"In time Josie died and was entombed. But an heir squandered away her money. Her house was sold, as was her tomb. The new owners did not want her remains, so they were removed. In New Orleans, after a year and a day, that's no problem. Where they lie today… it's one of the best-kept secrets of the cemetery. But it's often said that Josie's spirit slips into the statue of the woman that still stands at the entry to her former tomb. Is she trying to get into heaven? Or merely beckoning others to follow her? If you happen to see the elegant statue moving, don't be afraid. Josie had a temper, but she was also a social creature, and it's said that she's merely visiting gentlemen callers who happened to have ended their days in the same cemetery."

"Where is the tomb?" a slender woman called to her.

"Metairie. It's featured on another of our tours, and we hope you'll join us for it," Nikki replied. "Well, folks, that's it for the evening, except that my colleagues—the tall, dark handsome fellow there, Julian, and the beautiful young woman to my right, Andrea—will join me in answering any questions you might have. And thank you so much for joining us. There are many tour groups here in New Orleans, so we hope we've fulfilled your expectations, and enlightened and entertained you."

The usual round of questions followed. Nikki never minded, but that night, she knew, she was glancing at her watch. At last she was able to extricate herself from the last family eager to learn more.

It had been a good evening. In fact, it had been a good day. Her ridiculous sense of foreboding hadn't meant a thing. When she finished with the family, she waved to Andy and Julian, and they headed off for Pat O'Brien's.

"Man, I have never seen so many posters up before an election," Julian commented as they passed the wooden barricade around a construction site. The posters advertised the current sensation, an older man named Harold Grant. "He looks like you, Nikki. Far too serious," Julian teased. "Maybe we need new blood running the place. Have you seen all the posters for what's-his-name?"

"Billy Banks," Andy reminded him. "Yeah, and he's a cutie. Have you seen him, Nikki? Vibrant guy, lots of charisma. Poor old Harold probably doesn't have a chance against him."

"Some people don't vote for a candidate because he's cute," Nikki said.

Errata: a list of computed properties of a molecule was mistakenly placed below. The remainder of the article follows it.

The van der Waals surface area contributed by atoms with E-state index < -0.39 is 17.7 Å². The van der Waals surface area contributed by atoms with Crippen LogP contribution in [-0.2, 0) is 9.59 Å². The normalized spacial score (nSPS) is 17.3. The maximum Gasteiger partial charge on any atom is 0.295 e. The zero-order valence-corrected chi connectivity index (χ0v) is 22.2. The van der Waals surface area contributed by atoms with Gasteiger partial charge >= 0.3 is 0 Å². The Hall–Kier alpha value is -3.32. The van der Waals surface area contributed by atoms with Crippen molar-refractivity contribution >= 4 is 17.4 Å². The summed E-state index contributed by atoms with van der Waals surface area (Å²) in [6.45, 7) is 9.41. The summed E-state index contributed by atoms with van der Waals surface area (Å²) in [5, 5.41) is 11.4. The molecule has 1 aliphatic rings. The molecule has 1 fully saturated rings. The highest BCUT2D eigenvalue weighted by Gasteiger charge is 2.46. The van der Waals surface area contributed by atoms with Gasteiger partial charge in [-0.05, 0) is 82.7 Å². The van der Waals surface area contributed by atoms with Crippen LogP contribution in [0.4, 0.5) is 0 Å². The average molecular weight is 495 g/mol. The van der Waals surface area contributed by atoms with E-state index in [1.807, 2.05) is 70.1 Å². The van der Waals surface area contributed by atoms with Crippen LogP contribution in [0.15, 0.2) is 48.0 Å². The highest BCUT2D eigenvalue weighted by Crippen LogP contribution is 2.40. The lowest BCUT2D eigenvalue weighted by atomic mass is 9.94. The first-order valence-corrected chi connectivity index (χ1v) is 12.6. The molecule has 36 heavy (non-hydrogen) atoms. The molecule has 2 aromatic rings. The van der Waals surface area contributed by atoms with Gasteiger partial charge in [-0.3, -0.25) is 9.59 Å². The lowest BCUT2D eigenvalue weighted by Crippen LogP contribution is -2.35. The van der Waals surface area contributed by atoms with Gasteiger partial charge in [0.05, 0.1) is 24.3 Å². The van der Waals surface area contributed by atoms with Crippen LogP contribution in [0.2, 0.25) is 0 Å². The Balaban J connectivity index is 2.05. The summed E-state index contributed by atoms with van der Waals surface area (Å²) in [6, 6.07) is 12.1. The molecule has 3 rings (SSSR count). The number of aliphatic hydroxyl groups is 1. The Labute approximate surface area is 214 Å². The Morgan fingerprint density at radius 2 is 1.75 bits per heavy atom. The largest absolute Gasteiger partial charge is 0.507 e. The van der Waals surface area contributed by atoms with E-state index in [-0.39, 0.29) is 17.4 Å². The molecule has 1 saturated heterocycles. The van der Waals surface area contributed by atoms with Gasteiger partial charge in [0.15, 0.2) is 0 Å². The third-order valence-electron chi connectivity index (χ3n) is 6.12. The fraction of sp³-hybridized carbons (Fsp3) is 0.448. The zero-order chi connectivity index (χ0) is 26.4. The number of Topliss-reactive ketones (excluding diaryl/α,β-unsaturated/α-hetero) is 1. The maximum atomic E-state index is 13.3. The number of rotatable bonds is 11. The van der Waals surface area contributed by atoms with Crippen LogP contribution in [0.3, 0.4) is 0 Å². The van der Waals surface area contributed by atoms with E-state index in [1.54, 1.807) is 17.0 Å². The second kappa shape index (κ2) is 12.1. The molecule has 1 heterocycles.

Julian shrugged. "They're both swearing they're the one who can clean up crime in the parish," he said. "Politicians. Who do you believe?"

"None of them," Andy said.

"Hey… lots of people out tonight," Julian said, forgetting politics as they neared their destination.

Despite the popularity of the place—an absolute must for tourists—they were able to garner a table. It was almost as if Max could see them in his mind's eye from wherever he was, because they had just started on their first round of Hurricanes when Nikki's cell rang.

"Drunk yet?" Max asked her.

"Funny," she told him.

A soft chuckle came over the phone. "Come on, kid. Celebrate. Let yourself go. Drop down among the mortals and do a little sinning, huh?"

"Who is it?" Mitch asked, over the din.

"Is it Max?" Julian demanded.

She nodded, pressing the phone closer to her ear and mouthing, "He wants to know if we're drunk yet. He's telling us to celebrate."

"Tell him I'm on my way to happily inebriated—since he's picking up the tab," Nathan yelled, slipping an arm around Patricia's shoulder. "And Tricia's doing fine, too."

"Hot time tonight, huh?" Julian asked.

Patricia laughed. "Like he needs to get me drunk at this point."

"Just… perky," Nathan teased, hugging her.

"Would you guys quit with the sex thing? At least until you see the rest of us coupled up for the night, huh?" Mitch said. "By the way, Nikki, make sure you're hearing Max correctly. He's telling you to celebrate, not to be celibate."

"Funny, Mitch," she mouthed.

"What was that Mitch said?" Max asked. He said something else, but the music was playing and there were voices all around.

Nikki waved a hand at them, frowning. "I can't hear you, Max," she said.

The others ignored her.

"You won't see me coupled up—not in the near future," Andy said. "A voodoo queen warned me to watch out for strangers," she assured them.

"Max?" Nikki said, narrowing her eyes fiercely at the others.

"I'm here, Nick," he said. "I just called to say that you're doing a great job—one of the travel magazines just rated us as the top tour bargain in the Big Easy. So tell Nathan to drink himself silly. And you do the same."

She realized that the idea actually appealed to her. What had it been? The weird junkie at Madame's yesterday? That sense of foreboding this morning? The back-to-back tours she had done that day? She needed to take it a little easier. Once Max got back, she was going to tell him that they needed to hire more people.